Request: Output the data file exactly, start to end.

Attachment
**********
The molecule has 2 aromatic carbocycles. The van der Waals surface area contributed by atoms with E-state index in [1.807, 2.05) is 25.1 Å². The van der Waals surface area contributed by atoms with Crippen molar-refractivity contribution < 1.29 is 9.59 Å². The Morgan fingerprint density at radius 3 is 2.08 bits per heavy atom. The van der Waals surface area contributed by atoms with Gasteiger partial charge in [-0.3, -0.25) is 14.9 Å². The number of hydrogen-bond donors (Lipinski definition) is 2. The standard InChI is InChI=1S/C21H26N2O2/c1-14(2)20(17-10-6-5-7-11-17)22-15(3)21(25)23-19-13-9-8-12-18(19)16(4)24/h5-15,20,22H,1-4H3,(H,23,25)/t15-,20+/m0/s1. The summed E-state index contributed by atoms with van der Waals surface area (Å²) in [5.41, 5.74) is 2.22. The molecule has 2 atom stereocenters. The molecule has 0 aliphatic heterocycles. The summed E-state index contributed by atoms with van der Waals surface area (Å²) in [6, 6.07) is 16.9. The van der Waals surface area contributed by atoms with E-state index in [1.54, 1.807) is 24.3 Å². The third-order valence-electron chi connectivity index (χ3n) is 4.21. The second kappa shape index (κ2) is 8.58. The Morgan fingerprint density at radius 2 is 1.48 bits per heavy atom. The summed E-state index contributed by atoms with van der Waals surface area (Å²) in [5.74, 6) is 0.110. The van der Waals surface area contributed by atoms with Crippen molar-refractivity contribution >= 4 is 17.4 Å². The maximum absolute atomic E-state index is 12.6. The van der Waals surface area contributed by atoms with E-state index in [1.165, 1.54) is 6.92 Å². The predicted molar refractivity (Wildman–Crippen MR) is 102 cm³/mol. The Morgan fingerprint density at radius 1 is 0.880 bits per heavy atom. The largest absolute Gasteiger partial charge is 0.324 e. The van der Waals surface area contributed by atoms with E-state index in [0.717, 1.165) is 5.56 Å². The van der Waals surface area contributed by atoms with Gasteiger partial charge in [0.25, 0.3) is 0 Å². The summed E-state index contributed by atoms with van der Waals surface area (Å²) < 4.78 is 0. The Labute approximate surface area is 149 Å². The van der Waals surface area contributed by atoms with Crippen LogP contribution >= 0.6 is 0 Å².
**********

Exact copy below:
The molecule has 2 aromatic carbocycles. The van der Waals surface area contributed by atoms with E-state index in [1.807, 2.05) is 25.1 Å². The van der Waals surface area contributed by atoms with Crippen molar-refractivity contribution < 1.29 is 9.59 Å². The Morgan fingerprint density at radius 3 is 2.08 bits per heavy atom. The van der Waals surface area contributed by atoms with Gasteiger partial charge in [-0.3, -0.25) is 14.9 Å². The number of hydrogen-bond donors (Lipinski definition) is 2. The standard InChI is InChI=1S/C21H26N2O2/c1-14(2)20(17-10-6-5-7-11-17)22-15(3)21(25)23-19-13-9-8-12-18(19)16(4)24/h5-15,20,22H,1-4H3,(H,23,25)/t15-,20+/m0/s1. The summed E-state index contributed by atoms with van der Waals surface area (Å²) in [5.41, 5.74) is 2.22. The molecule has 2 atom stereocenters. The molecule has 0 aliphatic heterocycles. The summed E-state index contributed by atoms with van der Waals surface area (Å²) in [6, 6.07) is 16.9. The van der Waals surface area contributed by atoms with E-state index in [1.54, 1.807) is 24.3 Å². The third-order valence-electron chi connectivity index (χ3n) is 4.21. The second kappa shape index (κ2) is 8.58. The Morgan fingerprint density at radius 2 is 1.48 bits per heavy atom. The summed E-state index contributed by atoms with van der Waals surface area (Å²) in [5.74, 6) is 0.110. The van der Waals surface area contributed by atoms with Crippen molar-refractivity contribution >= 4 is 17.4 Å². The maximum absolute atomic E-state index is 12.6. The van der Waals surface area contributed by atoms with E-state index in [1.165, 1.54) is 6.92 Å². The predicted molar refractivity (Wildman–Crippen MR) is 102 cm³/mol. The Morgan fingerprint density at radius 1 is 0.880 bits per heavy atom. The largest absolute Gasteiger partial charge is 0.324 e. The van der Waals surface area contributed by atoms with E-state index in [0.717, 1.165) is 5.56 Å². The van der Waals surface area contributed by atoms with Gasteiger partial charge in [0.25, 0.3) is 0 Å². The summed E-state index contributed by atoms with van der Waals surface area (Å²) < 4.78 is 0. The Labute approximate surface area is 149 Å². The van der Waals surface area contributed by atoms with Crippen LogP contribution >= 0.6 is 0 Å².